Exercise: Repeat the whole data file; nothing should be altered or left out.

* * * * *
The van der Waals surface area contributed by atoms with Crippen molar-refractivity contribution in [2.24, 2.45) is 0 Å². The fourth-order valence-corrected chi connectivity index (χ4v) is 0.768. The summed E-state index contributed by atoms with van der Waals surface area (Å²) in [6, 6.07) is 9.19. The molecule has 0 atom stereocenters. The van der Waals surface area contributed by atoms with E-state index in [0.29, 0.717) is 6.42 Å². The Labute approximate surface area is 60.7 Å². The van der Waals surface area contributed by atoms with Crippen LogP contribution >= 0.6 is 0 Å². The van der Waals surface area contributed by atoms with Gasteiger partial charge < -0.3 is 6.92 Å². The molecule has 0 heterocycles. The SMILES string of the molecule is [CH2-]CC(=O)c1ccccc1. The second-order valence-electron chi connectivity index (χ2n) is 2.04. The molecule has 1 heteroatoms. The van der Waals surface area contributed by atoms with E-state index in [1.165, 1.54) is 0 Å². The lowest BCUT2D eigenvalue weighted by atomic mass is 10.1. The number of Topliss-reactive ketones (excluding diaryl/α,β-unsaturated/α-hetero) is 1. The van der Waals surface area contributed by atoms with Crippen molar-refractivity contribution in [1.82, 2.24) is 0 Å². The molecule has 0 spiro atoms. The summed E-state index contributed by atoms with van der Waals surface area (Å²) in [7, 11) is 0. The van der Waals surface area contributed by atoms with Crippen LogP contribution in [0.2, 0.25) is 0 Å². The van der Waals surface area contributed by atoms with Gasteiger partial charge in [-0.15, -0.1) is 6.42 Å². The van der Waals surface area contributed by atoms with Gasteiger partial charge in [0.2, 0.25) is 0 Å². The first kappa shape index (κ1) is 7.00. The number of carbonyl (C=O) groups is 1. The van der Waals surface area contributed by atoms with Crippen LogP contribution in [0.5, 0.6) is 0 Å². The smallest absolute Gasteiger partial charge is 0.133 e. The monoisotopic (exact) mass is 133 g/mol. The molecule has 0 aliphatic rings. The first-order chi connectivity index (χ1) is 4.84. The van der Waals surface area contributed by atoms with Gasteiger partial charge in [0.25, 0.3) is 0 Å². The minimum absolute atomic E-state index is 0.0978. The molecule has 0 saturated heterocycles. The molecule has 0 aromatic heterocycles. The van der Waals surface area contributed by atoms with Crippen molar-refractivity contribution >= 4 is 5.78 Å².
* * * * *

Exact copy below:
The van der Waals surface area contributed by atoms with Crippen molar-refractivity contribution in [2.24, 2.45) is 0 Å². The fourth-order valence-corrected chi connectivity index (χ4v) is 0.768. The summed E-state index contributed by atoms with van der Waals surface area (Å²) in [6, 6.07) is 9.19. The molecule has 0 atom stereocenters. The van der Waals surface area contributed by atoms with E-state index in [0.29, 0.717) is 6.42 Å². The Labute approximate surface area is 60.7 Å². The van der Waals surface area contributed by atoms with Crippen LogP contribution >= 0.6 is 0 Å². The van der Waals surface area contributed by atoms with Gasteiger partial charge < -0.3 is 6.92 Å². The molecule has 0 heterocycles. The SMILES string of the molecule is [CH2-]CC(=O)c1ccccc1. The second-order valence-electron chi connectivity index (χ2n) is 2.04. The molecule has 1 heteroatoms. The van der Waals surface area contributed by atoms with E-state index in [1.165, 1.54) is 0 Å². The lowest BCUT2D eigenvalue weighted by atomic mass is 10.1. The number of Topliss-reactive ketones (excluding diaryl/α,β-unsaturated/α-hetero) is 1. The van der Waals surface area contributed by atoms with Crippen molar-refractivity contribution in [1.82, 2.24) is 0 Å². The molecule has 0 spiro atoms. The summed E-state index contributed by atoms with van der Waals surface area (Å²) in [7, 11) is 0. The van der Waals surface area contributed by atoms with Crippen LogP contribution in [0.2, 0.25) is 0 Å². The van der Waals surface area contributed by atoms with Gasteiger partial charge in [-0.15, -0.1) is 6.42 Å². The van der Waals surface area contributed by atoms with Gasteiger partial charge in [0.2, 0.25) is 0 Å². The first kappa shape index (κ1) is 7.00. The number of carbonyl (C=O) groups is 1. The van der Waals surface area contributed by atoms with Crippen LogP contribution in [0.5, 0.6) is 0 Å². The smallest absolute Gasteiger partial charge is 0.133 e. The monoisotopic (exact) mass is 133 g/mol. The molecule has 0 aliphatic rings. The first-order chi connectivity index (χ1) is 4.84. The van der Waals surface area contributed by atoms with Gasteiger partial charge in [0.25, 0.3) is 0 Å². The minimum absolute atomic E-state index is 0.0978. The molecule has 0 saturated heterocycles. The molecule has 0 aromatic heterocycles. The van der Waals surface area contributed by atoms with Crippen molar-refractivity contribution >= 4 is 5.78 Å².